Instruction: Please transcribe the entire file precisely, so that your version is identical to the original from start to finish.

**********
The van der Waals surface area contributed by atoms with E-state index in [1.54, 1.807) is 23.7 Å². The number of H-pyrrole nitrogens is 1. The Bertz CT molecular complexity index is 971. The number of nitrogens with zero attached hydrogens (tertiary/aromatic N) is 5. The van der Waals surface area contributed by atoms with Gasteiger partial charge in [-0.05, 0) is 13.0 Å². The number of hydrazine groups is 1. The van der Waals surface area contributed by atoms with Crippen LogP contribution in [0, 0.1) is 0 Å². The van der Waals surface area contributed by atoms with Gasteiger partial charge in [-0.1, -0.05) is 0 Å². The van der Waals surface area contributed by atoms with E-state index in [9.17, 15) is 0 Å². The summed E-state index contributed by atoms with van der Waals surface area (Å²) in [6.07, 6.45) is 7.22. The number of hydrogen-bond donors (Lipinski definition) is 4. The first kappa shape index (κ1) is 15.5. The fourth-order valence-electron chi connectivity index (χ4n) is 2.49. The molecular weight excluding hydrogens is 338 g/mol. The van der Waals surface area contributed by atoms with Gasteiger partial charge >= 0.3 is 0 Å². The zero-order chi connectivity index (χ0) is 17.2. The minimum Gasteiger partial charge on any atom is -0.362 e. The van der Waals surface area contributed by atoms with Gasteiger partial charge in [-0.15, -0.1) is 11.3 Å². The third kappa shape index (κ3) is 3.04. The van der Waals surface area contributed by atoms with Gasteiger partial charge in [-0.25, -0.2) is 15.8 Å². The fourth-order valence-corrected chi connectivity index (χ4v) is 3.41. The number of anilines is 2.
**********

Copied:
The van der Waals surface area contributed by atoms with E-state index in [1.54, 1.807) is 23.7 Å². The number of H-pyrrole nitrogens is 1. The Bertz CT molecular complexity index is 971. The number of nitrogens with zero attached hydrogens (tertiary/aromatic N) is 5. The van der Waals surface area contributed by atoms with Gasteiger partial charge in [-0.05, 0) is 13.0 Å². The number of hydrazine groups is 1. The van der Waals surface area contributed by atoms with Crippen LogP contribution in [0, 0.1) is 0 Å². The van der Waals surface area contributed by atoms with Gasteiger partial charge in [-0.1, -0.05) is 0 Å². The van der Waals surface area contributed by atoms with E-state index in [9.17, 15) is 0 Å². The summed E-state index contributed by atoms with van der Waals surface area (Å²) in [6.07, 6.45) is 7.22. The number of hydrogen-bond donors (Lipinski definition) is 4. The first kappa shape index (κ1) is 15.5. The fourth-order valence-electron chi connectivity index (χ4n) is 2.49. The molecular weight excluding hydrogens is 338 g/mol. The van der Waals surface area contributed by atoms with Gasteiger partial charge >= 0.3 is 0 Å². The zero-order chi connectivity index (χ0) is 17.2. The minimum Gasteiger partial charge on any atom is -0.362 e. The van der Waals surface area contributed by atoms with Gasteiger partial charge in [-0.15, -0.1) is 11.3 Å². The third kappa shape index (κ3) is 3.04. The van der Waals surface area contributed by atoms with Gasteiger partial charge in [-0.25, -0.2) is 15.8 Å². The fourth-order valence-corrected chi connectivity index (χ4v) is 3.41. The number of anilines is 2.